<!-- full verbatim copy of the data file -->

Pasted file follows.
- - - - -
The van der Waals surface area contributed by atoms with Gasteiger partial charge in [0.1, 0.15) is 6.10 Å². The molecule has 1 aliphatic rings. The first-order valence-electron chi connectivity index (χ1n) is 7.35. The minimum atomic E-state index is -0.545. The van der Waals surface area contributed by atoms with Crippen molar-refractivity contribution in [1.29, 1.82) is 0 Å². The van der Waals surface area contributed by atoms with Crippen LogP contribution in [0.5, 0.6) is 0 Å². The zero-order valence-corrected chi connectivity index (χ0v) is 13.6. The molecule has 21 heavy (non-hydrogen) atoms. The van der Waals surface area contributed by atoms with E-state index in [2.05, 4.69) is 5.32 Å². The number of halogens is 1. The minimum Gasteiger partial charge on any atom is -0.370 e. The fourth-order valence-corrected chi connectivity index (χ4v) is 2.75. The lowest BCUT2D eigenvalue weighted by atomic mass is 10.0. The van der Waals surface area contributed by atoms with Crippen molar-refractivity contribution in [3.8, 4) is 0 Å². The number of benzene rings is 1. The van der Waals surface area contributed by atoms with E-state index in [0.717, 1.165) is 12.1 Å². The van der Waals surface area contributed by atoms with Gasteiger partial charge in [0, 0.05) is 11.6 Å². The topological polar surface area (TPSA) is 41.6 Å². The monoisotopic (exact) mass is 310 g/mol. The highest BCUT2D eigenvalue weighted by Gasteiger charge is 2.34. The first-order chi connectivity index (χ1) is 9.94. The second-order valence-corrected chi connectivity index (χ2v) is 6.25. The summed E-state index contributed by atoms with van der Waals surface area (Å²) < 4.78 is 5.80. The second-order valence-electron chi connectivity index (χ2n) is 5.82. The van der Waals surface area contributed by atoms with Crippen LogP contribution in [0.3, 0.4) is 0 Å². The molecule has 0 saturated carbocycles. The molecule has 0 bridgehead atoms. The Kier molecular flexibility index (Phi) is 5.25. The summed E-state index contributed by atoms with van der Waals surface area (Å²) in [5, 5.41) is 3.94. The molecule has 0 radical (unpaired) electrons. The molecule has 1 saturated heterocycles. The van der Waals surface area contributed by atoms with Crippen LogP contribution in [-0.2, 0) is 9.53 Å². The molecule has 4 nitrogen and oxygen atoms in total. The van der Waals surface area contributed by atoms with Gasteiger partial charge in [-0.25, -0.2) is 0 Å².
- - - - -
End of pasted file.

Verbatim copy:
The van der Waals surface area contributed by atoms with Gasteiger partial charge in [0.1, 0.15) is 6.10 Å². The molecule has 1 aliphatic rings. The first-order valence-electron chi connectivity index (χ1n) is 7.35. The minimum atomic E-state index is -0.545. The van der Waals surface area contributed by atoms with Crippen molar-refractivity contribution in [1.29, 1.82) is 0 Å². The van der Waals surface area contributed by atoms with Crippen LogP contribution in [0.5, 0.6) is 0 Å². The zero-order valence-corrected chi connectivity index (χ0v) is 13.6. The molecule has 21 heavy (non-hydrogen) atoms. The van der Waals surface area contributed by atoms with E-state index in [2.05, 4.69) is 5.32 Å². The number of halogens is 1. The minimum Gasteiger partial charge on any atom is -0.370 e. The fourth-order valence-corrected chi connectivity index (χ4v) is 2.75. The lowest BCUT2D eigenvalue weighted by atomic mass is 10.0. The van der Waals surface area contributed by atoms with Crippen molar-refractivity contribution in [3.8, 4) is 0 Å². The number of benzene rings is 1. The van der Waals surface area contributed by atoms with E-state index in [0.717, 1.165) is 12.1 Å². The van der Waals surface area contributed by atoms with Gasteiger partial charge in [0, 0.05) is 11.6 Å². The topological polar surface area (TPSA) is 41.6 Å². The monoisotopic (exact) mass is 310 g/mol. The highest BCUT2D eigenvalue weighted by Gasteiger charge is 2.34. The first-order chi connectivity index (χ1) is 9.94. The second-order valence-corrected chi connectivity index (χ2v) is 6.25. The summed E-state index contributed by atoms with van der Waals surface area (Å²) < 4.78 is 5.80. The second-order valence-electron chi connectivity index (χ2n) is 5.82. The van der Waals surface area contributed by atoms with Crippen LogP contribution in [0.3, 0.4) is 0 Å². The molecule has 0 saturated carbocycles. The molecule has 0 bridgehead atoms. The Kier molecular flexibility index (Phi) is 5.25. The summed E-state index contributed by atoms with van der Waals surface area (Å²) in [5, 5.41) is 3.94. The molecule has 0 radical (unpaired) electrons. The molecule has 1 saturated heterocycles. The van der Waals surface area contributed by atoms with Crippen LogP contribution in [-0.2, 0) is 9.53 Å². The molecule has 4 nitrogen and oxygen atoms in total. The van der Waals surface area contributed by atoms with Gasteiger partial charge in [-0.25, -0.2) is 0 Å².